The rapid success of the jihadist sweep into northern Iraq is equalled only by the speed and volume of calls by some in the United States to ‘Do Something, Anything’, to stop this particular domino from falling. Neocons, ignoring the foolishness of invading Iraq in the first place in 2003, blame Obama for prematurely withdrawing American troops. Others say the solution is to use American military might to stop the spread of murderous thugs masquerading as devout Sunni Moslems into Baghdad itself.
The calls for outside intervention ignore one critical problem. The creation and initial success of these extremist groups is an Arab-wide problem that outside intervention can slow, but cannot stop. The removal of autocratic leaders across the region has exposed the fragility of any underlying social contract that was never really given a chance to develop since the Arab countries were carved out of the desert 100 years ago by bureaucrats in London, Paris and Rome.
It’s not so much a question of failed states, because many of these countries never really developed into states per se in the common sense of the word. Too many of them were run by loose affiliations of families, tribes, sects whose only object was to protect their own interests. Well-meaning democrats interested in social cohesion are a little thin on the ground in the Middle East.
RamiKhouri, the astute columnist for the Daily Star in Beirut, gets to the root of the problem in two recent columns.
“The open warfare and shaken statehood that characterize Syria, Iraq and Libya are the painful commemoration of the Arabs’ own 100 Years War for stable, legitimate statehood.
“Syria, Libya and Iraq are only the most dramatic examples of countries suffering from serious sectarian and other forms of warfare that could easily lead to the fracturing of those states into smaller ethnic units. Similar but less intense tensions define most Arab states. With the exception of Tunisia, the citizens of every Arab country have always been denied any say in defining the structure, values or policies of their state.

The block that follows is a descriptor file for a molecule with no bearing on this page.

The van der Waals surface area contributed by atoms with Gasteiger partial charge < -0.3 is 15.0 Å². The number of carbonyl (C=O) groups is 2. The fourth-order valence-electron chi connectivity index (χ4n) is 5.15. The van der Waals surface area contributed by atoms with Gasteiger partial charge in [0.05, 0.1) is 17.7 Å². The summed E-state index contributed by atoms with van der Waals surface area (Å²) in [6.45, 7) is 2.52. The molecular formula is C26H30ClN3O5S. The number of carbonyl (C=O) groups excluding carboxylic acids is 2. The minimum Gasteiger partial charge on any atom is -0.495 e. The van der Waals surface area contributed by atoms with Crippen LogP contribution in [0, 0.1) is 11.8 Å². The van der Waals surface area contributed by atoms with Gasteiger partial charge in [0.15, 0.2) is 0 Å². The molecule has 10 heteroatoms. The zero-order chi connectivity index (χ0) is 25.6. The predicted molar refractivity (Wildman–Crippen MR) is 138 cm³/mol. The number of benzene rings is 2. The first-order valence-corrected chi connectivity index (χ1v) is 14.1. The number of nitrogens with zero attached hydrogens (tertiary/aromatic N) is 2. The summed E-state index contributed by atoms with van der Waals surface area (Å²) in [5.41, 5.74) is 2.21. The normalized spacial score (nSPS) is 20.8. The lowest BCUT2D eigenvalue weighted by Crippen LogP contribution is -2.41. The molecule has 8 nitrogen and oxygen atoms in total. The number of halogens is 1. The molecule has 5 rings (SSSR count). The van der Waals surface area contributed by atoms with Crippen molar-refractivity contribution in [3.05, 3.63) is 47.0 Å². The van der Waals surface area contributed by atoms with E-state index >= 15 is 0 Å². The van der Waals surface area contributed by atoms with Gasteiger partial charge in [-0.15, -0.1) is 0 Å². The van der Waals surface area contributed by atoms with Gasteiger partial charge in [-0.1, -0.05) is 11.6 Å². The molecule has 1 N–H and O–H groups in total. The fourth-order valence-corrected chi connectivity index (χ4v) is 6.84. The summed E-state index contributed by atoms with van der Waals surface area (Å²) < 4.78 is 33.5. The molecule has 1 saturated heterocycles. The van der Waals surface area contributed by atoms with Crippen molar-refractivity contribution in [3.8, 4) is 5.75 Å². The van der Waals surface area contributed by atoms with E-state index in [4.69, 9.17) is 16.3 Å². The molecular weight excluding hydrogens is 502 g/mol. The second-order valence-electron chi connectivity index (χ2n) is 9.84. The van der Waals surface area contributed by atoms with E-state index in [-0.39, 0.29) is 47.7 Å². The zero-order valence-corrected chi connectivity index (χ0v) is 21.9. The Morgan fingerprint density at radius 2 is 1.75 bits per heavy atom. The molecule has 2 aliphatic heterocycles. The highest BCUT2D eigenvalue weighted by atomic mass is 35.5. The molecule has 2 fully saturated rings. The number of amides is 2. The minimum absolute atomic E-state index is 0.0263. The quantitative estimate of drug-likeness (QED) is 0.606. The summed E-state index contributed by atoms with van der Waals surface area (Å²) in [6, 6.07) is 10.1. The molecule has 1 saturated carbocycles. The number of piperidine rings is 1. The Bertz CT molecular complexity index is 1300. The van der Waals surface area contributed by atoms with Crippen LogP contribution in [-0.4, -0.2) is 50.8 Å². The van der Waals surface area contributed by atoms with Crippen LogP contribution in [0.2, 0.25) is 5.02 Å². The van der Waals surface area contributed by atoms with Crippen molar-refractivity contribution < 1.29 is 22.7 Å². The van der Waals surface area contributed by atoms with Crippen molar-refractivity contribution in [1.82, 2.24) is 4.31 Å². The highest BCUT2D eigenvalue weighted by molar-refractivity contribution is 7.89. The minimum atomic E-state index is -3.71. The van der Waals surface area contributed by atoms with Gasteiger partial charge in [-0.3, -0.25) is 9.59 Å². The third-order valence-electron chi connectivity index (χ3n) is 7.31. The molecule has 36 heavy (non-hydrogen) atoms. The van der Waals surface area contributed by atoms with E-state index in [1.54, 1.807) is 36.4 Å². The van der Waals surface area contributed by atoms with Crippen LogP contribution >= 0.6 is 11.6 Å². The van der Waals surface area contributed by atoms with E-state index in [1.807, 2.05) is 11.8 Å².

“It is no surprise, therefore, that Syria, Iraq and Libya should be at once so violent, fractious and brittle. The capture of cities and territory across northern Iraq by the Islamic State of Iraq and Greater Syria (ISIS) symbolizes a common aspect of the fragmented nature of many Arab countries: the ruling party or family that runs the government is at war with well-armed non-state actors that reflect widespread citizen discontent with the power and policies of the central state. The brittle Arab state is not simply melting away, as happened in Somalia over the last two decades; rather, the state in many cases has become just one armed protagonist in a battle against several other armed protagonists among its own citizens. . .
“Drone attacks and troops from the United States or Iran or any other foreign source will not have any significant impact on the multiple forces that drive the fighting and fragmentation in many Arab countries, and would probably only aggravate the violence.
“The popular uprisings that erupted three-and-a-half years ago have exposed the lack of foundations for coherent statehood in several Arab countries, and in some cases led to a vacuum that has been filled by various fighting forces in Syria, Iraq and Libya.”
In another column Khouri notes that the “underlying Arab-made structural problems include corrupt and incompetent governance, weak citizenship, brittle statehood, and a severe lack of cohesion among different ethnic and sectarian groups within countries.”
The expansion of the ISIS is not a sign of the future, according to Khouri. “These extremists have no base of support in the region . . . In more normal conditions, they have never had any serious support in Arab countries.”
So, what is the answer to these fractured societies attracted, at least in the short term, to the call of the extremists? Alas, there is no short-term solution. American politicians seem to like problems that can be solved with a single stroke – military action or massive economic aid, much of which winds up in Swiss bank accounts. But a solution to the problems in the Middle East requires decades, not days.
“The only lasting antidote to the problems we are witnessing in Syria and Iraq, and in less intense forms in Bahrain, Libya, Egypt and Yemen, requires many years to take shape. That antidote is more democratic and inclusive government coupled with growing economies. . . when citizens suffer both police state-style governments with stagnant economies that mostly favour a small number of families close to the ruling regimes, we end up with situations like the ones in Syria and Iraq,” Khouri writes.
“ISIS is frightening, to be sure, but not because it portends our future; it is frightening because it reminds us of the criminal incompetence of ruling Arab regimes during the past half-century, and as such it clarifies what must be done to bring Arab societies back to some semblance of normal life. This will be a long and hard struggle, but we have no other options.”
Western statesmen would be well advised to pay close attention to these points before doing anything, like ill-considered military strikes, to make the problems worse.